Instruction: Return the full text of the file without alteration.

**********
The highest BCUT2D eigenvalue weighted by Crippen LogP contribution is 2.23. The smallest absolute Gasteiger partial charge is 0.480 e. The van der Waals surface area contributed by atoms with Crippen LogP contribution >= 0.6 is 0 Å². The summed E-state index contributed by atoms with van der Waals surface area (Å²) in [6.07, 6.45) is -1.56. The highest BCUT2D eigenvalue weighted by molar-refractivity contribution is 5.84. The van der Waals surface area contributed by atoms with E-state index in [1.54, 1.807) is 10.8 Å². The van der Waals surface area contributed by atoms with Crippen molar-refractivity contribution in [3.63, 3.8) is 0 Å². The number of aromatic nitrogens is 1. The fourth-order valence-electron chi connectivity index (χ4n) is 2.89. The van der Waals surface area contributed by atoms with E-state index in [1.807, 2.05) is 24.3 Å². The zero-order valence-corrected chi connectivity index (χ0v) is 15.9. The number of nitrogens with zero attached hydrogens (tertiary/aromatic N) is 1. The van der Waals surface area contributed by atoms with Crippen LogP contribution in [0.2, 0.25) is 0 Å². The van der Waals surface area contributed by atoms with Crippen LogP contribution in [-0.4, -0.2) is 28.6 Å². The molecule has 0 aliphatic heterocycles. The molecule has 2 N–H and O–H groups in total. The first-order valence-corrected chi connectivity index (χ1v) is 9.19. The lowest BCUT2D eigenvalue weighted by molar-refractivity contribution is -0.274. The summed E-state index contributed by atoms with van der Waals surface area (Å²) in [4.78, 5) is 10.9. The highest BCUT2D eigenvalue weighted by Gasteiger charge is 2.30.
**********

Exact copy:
The highest BCUT2D eigenvalue weighted by Crippen LogP contribution is 2.23. The smallest absolute Gasteiger partial charge is 0.480 e. The van der Waals surface area contributed by atoms with Crippen LogP contribution >= 0.6 is 0 Å². The summed E-state index contributed by atoms with van der Waals surface area (Å²) in [6.07, 6.45) is -1.56. The highest BCUT2D eigenvalue weighted by molar-refractivity contribution is 5.84. The van der Waals surface area contributed by atoms with E-state index in [1.54, 1.807) is 10.8 Å². The van der Waals surface area contributed by atoms with Crippen molar-refractivity contribution in [3.63, 3.8) is 0 Å². The number of aromatic nitrogens is 1. The fourth-order valence-electron chi connectivity index (χ4n) is 2.89. The van der Waals surface area contributed by atoms with E-state index in [1.807, 2.05) is 24.3 Å². The zero-order valence-corrected chi connectivity index (χ0v) is 15.9. The number of nitrogens with zero attached hydrogens (tertiary/aromatic N) is 1. The van der Waals surface area contributed by atoms with Crippen LogP contribution in [0.2, 0.25) is 0 Å². The van der Waals surface area contributed by atoms with Crippen LogP contribution in [-0.4, -0.2) is 28.6 Å². The molecule has 0 aliphatic heterocycles. The molecule has 2 N–H and O–H groups in total. The first-order valence-corrected chi connectivity index (χ1v) is 9.19. The lowest BCUT2D eigenvalue weighted by molar-refractivity contribution is -0.274. The summed E-state index contributed by atoms with van der Waals surface area (Å²) in [4.78, 5) is 10.9. The highest BCUT2D eigenvalue weighted by Gasteiger charge is 2.30.